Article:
Ian Angus

Ian Angus is editor of the ecosocialist journal Climate & Capitalism. His recent books include Facing the Anthropocene and A Redder Shade of Green, both published by Monthly Review Press.

do not cross line

The Earth System has passed six of nine planetary boundaries

The Planetary Boundaries framework, first published in 2009, has been fully updated and mapped for the first time. The results show that six of the nine global environmental boundaries have definitely been passed, and one, ocean acidification, is very close to its boundary.

September 18, 2023

cod in 16th century Dutch painting

The Fishing Revolution and the Origins of Capitalism

In the Fishing Revolution, capital in pursuit of profit organized human labor to turn living creatures into an immense accumulation of commodities. From 1600 on, up to 250,000 metric tons of cod a year were caught, processed, and preserved in Newfoundland and transported across the ocean for sale.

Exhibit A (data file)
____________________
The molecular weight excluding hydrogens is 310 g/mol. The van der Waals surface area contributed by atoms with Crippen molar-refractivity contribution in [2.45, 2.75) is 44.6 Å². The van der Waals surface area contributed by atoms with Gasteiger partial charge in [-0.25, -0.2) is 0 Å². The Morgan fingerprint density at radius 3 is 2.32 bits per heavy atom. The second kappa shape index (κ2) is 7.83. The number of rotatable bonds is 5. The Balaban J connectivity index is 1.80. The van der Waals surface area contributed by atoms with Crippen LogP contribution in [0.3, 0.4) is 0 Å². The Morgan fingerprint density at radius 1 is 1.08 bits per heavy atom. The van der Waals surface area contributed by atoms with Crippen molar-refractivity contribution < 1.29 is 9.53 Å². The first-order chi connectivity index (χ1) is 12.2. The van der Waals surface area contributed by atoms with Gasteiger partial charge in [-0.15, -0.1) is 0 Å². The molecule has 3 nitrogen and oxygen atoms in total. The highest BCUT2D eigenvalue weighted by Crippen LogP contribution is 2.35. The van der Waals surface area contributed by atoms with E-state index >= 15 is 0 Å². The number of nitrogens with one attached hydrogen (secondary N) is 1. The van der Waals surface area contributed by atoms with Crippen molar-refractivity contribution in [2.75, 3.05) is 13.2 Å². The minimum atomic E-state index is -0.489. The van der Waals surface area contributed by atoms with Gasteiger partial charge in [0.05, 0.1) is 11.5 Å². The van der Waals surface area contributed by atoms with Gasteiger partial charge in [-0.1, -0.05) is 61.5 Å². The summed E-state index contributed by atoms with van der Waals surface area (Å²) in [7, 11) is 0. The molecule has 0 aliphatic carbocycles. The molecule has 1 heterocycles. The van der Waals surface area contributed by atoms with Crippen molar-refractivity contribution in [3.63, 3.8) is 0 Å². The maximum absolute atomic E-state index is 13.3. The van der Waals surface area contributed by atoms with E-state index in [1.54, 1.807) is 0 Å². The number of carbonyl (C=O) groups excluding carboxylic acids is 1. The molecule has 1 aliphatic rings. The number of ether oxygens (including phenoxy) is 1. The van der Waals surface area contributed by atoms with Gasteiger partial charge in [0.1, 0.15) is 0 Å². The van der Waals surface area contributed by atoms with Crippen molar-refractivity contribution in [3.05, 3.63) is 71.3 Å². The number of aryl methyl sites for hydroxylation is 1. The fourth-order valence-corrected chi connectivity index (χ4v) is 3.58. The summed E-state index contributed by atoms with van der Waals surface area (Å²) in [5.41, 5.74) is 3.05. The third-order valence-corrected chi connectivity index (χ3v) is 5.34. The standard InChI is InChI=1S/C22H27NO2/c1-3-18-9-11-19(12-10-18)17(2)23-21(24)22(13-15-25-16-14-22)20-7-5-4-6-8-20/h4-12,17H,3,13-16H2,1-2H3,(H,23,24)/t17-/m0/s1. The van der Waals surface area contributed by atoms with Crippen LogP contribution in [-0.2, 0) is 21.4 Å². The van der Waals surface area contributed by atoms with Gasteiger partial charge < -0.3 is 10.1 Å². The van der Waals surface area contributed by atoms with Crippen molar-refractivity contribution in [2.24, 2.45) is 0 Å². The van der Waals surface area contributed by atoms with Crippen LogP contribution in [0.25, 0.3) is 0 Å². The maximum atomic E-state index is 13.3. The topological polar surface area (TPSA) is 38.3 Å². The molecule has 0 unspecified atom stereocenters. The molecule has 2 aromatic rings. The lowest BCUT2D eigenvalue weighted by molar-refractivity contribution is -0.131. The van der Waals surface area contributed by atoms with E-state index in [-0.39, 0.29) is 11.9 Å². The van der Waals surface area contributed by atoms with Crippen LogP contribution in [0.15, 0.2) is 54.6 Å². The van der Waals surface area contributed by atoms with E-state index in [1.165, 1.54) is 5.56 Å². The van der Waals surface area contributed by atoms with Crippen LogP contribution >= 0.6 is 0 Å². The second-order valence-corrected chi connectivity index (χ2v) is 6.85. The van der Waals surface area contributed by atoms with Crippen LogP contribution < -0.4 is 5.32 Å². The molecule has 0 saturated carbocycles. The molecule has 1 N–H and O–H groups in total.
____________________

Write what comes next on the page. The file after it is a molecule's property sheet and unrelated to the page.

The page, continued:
March 23, 2023

report cover

Bankers lie about fossil fuel finance

The 13th annual Banking on Climate Chaos report exposes the stark disparity between public climate commitments being made by the world’s largest banks, and the reality of business-as-usual financing to the fossil fuel industry.

April 5, 2022


Scientists issue ‘dire warning’ on climate

People and ecosystems least able to cope are being hardest hit by climate change, said scientists in the latest Intergovernmental Panel on Climate Change (IPCC) report, released today.

March 2, 2022

Division of farmland in England in medieval times

Against Enclosure: The Commoners Fight Back

In these and many other battles, commoners heroically fought to preserve their land and rights, but they were unable to stop the growth of a highly-profitable industry that was supported physically by the state and legally by the courts. As elsewhere, capital defeated the commons.

January 17, 2022

report cover

Fossil fuel cuts: Promises vs plans

The fossil fuel production gap — the difference between global fossil fuel production projected by governments’ plans (red line) and those consistent with 1.5°C- and 2°C-warming pathways (blue and green lines), as expressed in carbon dioxide (CO2) emissions released when the extracted fuels are burned — remains large.

January 6, 2022

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